Besides asking India to slash its import tariffs and buy many more American products, Trump is also keen to push the two key pillars of the US economy – Big Tech and Big Pharma. On both the counts, he has been roundly critical of Indian stance and wants India to align its intellectual property rights law with the law in the US, even though the Indian law is perfectly compatible with the international norms and is in line with India’s commitment made under the World Trade Organisation agreement.

Egged on, mainly by the powerful Big Pharma lobby, Trump has asked India to strengthen its IPR laws. The US is also unhappy about the recent changes to the data security and hosting regulations as well as the e-commerce norms in India as it feels that the new rules hurt the US companies in these domains.

Modi would do well to reject outright any attempts by his guest to extract a concession on these sensitive issues. While India can and should lower the import duties on alcohol and luxury products, as these industries do not merit any further protection, it would be suicidal for Indian farmers and rural population per se if India were to lower the levies on agriculture and dairy product imports.

With barely over two million farmers, less than 0.5 pc of the US population is dependent upon farming for a livelihood. Yet, the US spends over USD 50 billion each year in subsidies to them. In contrast, for over 800 million persons dependent upon farming, India spends a fraction of the US in subsidies. Rural incomes in India have been depressed for nearly a decade and high debts, arising due to failed crops or lack of buyers and difficulties in access to the markets, lead thousands of farmers to commit suicide across India each year.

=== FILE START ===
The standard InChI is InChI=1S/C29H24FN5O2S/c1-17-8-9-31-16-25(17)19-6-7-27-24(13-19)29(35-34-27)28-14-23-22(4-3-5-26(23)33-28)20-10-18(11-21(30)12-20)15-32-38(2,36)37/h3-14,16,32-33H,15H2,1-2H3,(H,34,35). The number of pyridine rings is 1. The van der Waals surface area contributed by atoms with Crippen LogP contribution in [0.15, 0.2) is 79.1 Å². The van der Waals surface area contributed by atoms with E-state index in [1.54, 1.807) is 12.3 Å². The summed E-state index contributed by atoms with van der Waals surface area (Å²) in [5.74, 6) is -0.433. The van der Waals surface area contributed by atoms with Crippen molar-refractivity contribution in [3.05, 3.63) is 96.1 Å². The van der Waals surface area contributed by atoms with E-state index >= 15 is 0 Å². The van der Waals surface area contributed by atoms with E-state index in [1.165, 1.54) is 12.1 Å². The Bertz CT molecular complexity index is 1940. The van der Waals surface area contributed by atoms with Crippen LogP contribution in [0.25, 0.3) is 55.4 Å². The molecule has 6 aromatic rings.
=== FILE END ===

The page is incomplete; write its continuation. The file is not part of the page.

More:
It might be easier for the government to give concessions on data security rules as well as e-commerce as these concern large Indian companies, many of them profitable with tens of billions of dollars in revenues and which should be left to fend for themselves in a globalised market. It is hard to see what assistance the Indian government can provide to Mukesh Ambani, chairman of Reliance Industries, whose net worth puts him in the league of billionaires like Bill Gates and Warren Buffet.

It is not just over the business that the two leaders will have to face a difference of opinion. Modi will be pressured privately and perhaps even publicly, to curtail defence ties with Russia and to cancel the deal to buy S400 missile defence system from Moscow. Trump will also force Modi to harden India’s stance over Iran, as the US President tries to push Tehran into global isolation.

On both these issues, India’s interests definitely do not coincide with those of the US and New Delhi must resist, if not openly oppose, Washington DC’s continuous pressure to a total turnaround in policy. India also needs to push the US to go slow in its attempts to reach a ceasefire agreement with the Taliban in Afghanistan. India should also openly demand a seat on the table if and when such a deal is being negotiated. But most of all, India needs to convey to Trump that a US withdrawal from Afghanistan and any kind of deal with the Taliban would be inimical to Indian interests.

That’s quite a few difficult issues which are likely to impact on the friendly ties that the two leaders share and their mutual admiration. Can Modi resist the temptation of announcing a hyped-up deal with the US, in order to grab global eyeballs, and instead stand firm to Trump and his twisted vision and thoughts.